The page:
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Baatz v. Arrow Bar

    Brief Fact Summary. McBride struck the Baatzes (P) while he was driving intoxicated. The Baatzes (P) hold Arrow Bar (D) and its owners (D) personally liable and negligent in serving McBride Alcohol.

    Synopsis of Rule of Law. The court will not “pierce the corporate veil†if insufficient evidence is given that the corporation is not a separate legal entity.

    Facts. The Baatzes (P) were injured in a collision with McBride. The Baatzes (P) alleged that Arrow Bar (D) was negligent by providing McBride with additional Alcoholic beverages while he was already intoxicated. The Baatzes (P) also sued the Owners (D) as individual defendants. The trial court granted summary judgment in favor of defendants. The Baatzes (P) appealed, and the case was remanded to trial court with the trial court granting defendants’ (D) motion for summary judgment, dismissing them as defendants. The Baatzes (P) made another appeal.

    Issue. Should the court “pierce the corporate veil†if insufficient evidence is given that the corporation is not a separate legal entity?

    Held. (Sabers, J.) The court will not “pierce the corporate veil†if insufficient evidence is given that the corporation is not a separate legal entity. Shareholders must provide a sufficient amount of capital to operate the corporation, they are mandated, failure to observe protocol with such a corporation may also result in individual liability. A corporation used for personal affairs is not protected by the corporate veil. Failure in any of these must be continuous, and not one single failing. The Baatzes (P) offered no evidence of inequitable conduct to impose personal liability on Owners (D). Affirmed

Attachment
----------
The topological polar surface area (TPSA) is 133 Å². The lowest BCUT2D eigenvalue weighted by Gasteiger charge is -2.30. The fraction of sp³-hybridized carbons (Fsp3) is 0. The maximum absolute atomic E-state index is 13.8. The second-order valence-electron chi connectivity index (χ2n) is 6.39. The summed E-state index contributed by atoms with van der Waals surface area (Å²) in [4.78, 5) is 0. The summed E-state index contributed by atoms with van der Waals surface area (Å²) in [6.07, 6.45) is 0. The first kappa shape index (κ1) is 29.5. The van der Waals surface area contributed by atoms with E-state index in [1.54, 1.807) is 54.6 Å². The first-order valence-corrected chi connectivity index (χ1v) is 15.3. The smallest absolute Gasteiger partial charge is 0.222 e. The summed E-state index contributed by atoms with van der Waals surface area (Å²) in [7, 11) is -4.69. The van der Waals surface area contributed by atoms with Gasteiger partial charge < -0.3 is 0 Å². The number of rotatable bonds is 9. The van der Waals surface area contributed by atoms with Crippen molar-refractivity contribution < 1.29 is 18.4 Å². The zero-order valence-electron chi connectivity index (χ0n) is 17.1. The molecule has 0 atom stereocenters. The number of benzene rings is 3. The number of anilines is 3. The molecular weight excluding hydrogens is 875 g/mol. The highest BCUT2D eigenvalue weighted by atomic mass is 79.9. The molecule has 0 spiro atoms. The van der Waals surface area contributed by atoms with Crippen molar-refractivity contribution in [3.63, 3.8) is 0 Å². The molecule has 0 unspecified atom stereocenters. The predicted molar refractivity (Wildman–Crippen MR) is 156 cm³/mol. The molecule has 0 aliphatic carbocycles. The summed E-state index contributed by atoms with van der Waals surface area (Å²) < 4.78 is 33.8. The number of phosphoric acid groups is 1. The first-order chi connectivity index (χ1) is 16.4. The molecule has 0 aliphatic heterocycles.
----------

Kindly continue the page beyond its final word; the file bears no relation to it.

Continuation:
Dissent. (Henderson, J) Arrow Bar (D) was not a separate legal entity.

    Discussion. To pierce the corporate veil, courts will draw distinctions between contract and tort claims. Contract claims that don’t have the “piercing†are usually found to be voluntarily dealing with the corporation and willingly assuming the risk. The contract creditors even have the alternative of securing a guarantee. In contrast, tort claimants typically are involuntary creditors who had risk of loss thrust upon them.



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